'I had not known you a month before I felt that you were the last man in the world whom I could ever be prevailed on to marry.' Romance, misunderstandings, finding Mr Right and finding out who's Mr Wrong - Pride and Prejudice is as relevant today as it has ever been. It's the enchanting and enduring story of Lizzy Bennet (one of literature's most engaging heroines), proud Mr Darcy, of true love, families, villains and heroes and of course, pride and prejudice.
Catherine Morland should know better. She's the very ideal of a nice, normal girl. But Catherine is cursed with an overactive imagination. She is also obsessed with lurid Gothic novels, where terrible things happen to the heroine. Which gets her into all sorts of trouble... When Catherine visits Bath and meets funny, sharp Henry Tilney, she's instantly taken with him. But when she is invited to the Tilneys' home, the sinister Northanger Abbey, fantasy starts to get in the way of reality. Will she learn to separate out the two?
Eight years ago, Anne Elliot and Frederick Wentworth fell head over heels in love. But Anne's snobbish family put a stop to their engagement, believing the young naval captain wasn't good enough for her. Pretty, intelligent Anne soon realises it was a terrible mistake, and spends her twenties in the shadow of her father and her selfish sisters. But she never forgets. Then Captain Wentworth - by now a successful, wealthy man, looking for a wife - walks back into her life. Can he forgive her? Does he still love her? And could they ever be happy, after all this time?
When the gorgeous Henry Crawford and his pretty sister Mary come to Mansfield Park, they've no idea what a disturbance they will cause. There they find the Bertram family, with their beautiful daughters and handsome sons - and Fanny Price. Eighteen-year-old Fanny has grown up in the shadow of her glamorous relations. In fact, no one seems to remember she's there at all, which is why they don't notice that she's gradually been falling in love. But while she hides a secret passion, she has no idea she's become an object of interest herself for another admirer. As a scandal begins to unfold that will have devastating effects on everyone, Fanny discovers that love will blossom in the most unusual of places...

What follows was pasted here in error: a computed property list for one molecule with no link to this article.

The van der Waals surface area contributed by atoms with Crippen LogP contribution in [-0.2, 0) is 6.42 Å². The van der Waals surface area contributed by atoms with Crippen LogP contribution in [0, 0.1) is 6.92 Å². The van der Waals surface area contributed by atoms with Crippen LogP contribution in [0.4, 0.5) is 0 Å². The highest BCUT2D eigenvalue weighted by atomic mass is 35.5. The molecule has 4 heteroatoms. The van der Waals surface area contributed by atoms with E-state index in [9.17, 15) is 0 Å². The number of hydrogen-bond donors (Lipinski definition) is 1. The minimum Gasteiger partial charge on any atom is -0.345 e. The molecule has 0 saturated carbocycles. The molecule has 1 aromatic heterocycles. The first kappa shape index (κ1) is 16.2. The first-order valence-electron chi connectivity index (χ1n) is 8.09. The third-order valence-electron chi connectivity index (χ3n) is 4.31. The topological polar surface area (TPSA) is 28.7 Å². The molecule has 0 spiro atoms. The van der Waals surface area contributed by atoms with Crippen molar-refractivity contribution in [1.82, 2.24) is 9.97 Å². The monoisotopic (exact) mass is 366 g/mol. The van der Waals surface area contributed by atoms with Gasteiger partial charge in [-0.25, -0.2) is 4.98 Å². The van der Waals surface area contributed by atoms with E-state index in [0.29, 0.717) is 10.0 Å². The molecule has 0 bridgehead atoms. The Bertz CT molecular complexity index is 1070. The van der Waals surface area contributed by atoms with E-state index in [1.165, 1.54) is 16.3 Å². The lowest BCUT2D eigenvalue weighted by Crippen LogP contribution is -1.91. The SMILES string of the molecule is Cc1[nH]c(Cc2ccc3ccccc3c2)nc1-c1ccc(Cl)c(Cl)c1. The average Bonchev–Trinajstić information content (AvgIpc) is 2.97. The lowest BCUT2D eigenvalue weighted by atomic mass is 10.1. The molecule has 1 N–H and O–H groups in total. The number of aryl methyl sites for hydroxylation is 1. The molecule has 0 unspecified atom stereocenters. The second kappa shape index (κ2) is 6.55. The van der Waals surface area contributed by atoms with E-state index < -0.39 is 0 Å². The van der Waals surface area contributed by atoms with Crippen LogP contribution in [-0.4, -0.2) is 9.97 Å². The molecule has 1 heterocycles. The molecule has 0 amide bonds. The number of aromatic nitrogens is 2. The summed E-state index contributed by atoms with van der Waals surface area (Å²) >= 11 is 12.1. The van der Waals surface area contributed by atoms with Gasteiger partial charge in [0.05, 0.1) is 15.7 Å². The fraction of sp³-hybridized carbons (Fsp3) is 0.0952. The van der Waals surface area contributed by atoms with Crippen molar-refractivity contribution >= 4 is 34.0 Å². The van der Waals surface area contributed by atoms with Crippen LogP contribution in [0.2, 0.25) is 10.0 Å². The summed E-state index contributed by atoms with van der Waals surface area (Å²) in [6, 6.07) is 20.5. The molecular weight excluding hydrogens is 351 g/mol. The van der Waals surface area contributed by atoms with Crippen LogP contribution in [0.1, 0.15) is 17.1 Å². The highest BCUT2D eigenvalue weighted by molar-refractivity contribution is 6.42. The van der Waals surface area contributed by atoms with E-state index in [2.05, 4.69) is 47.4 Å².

Until the appearance in 1870 of the Memoir written by her nephew J.E. Austen Leigh, very little was known about Jane Austen beyond what could be deduced from her major novels. This had been the family's choice. Despite this lack of information Deidre Le Faye records that following the acceptance of Jane's novel Susan for publication in 1803, according to family tradition, she had composed the plot of another full-length novel . This, Two Girls of Eighteen, never previously identified as Jane's, was published in 1806 but at some point apparently suppressed. Only two copies are known to exist - one in the Deutsch Nationalbibliothek and the one from which the present text has been transcribed, which came from a house that Jane knew and is mentioned by her in A Collection of Letters. Two Girls of Eighteen has a divided structure, involving two sisters, Charlotte and Julia, each of whom is given her own story, the one a Romance partly based on Richardson's Clarissa, the other a Gothic confection - both set in contemporary England. Jane appears to be testing in this the capabilities of such forms for expressing what she was trying to achieve. Through the character of Charlotte, who is attempting to write a novel, she deliberates at length the sort of thing that she herself might write. Her reflections on such subjects as medicine, law, the rights of women, etc take us below the glossy surface of the major novels and show us the complex web of thought that lies beneath.
Penguin Readers is an ELT graded reader series for learners of English as a foreign language. With carefully adapted text, new illustrations and language learning exercises, the print edition also includes instructions to access supporting material online. Titles include popular classics, exciting contemporary fiction, and thought-provoking non-fiction, introducing language learners to bestselling authors and compelling content. The eight levels of Penguin Readers follow the Common European Framework of Reference for language learning (CEFR). Exercises at the back of each Reader help language learners to practise grammar, vocabulary, and key exam skills. Before, during and after-reading questions test readers' story comprehension and develop vocabulary. Visit the Penguin Readers website Exclusively with the print edition, readers can unlock online resources including a digital book, audio edition, lesson plans and answer keys. Emma Woodhouse is beautiful, clever and rich, and she has everything she wants. She does not want a husband for herself, but she loves match-making for her friends. But is Emma really as clever as she thinks? And what will she do when things start to go wrong?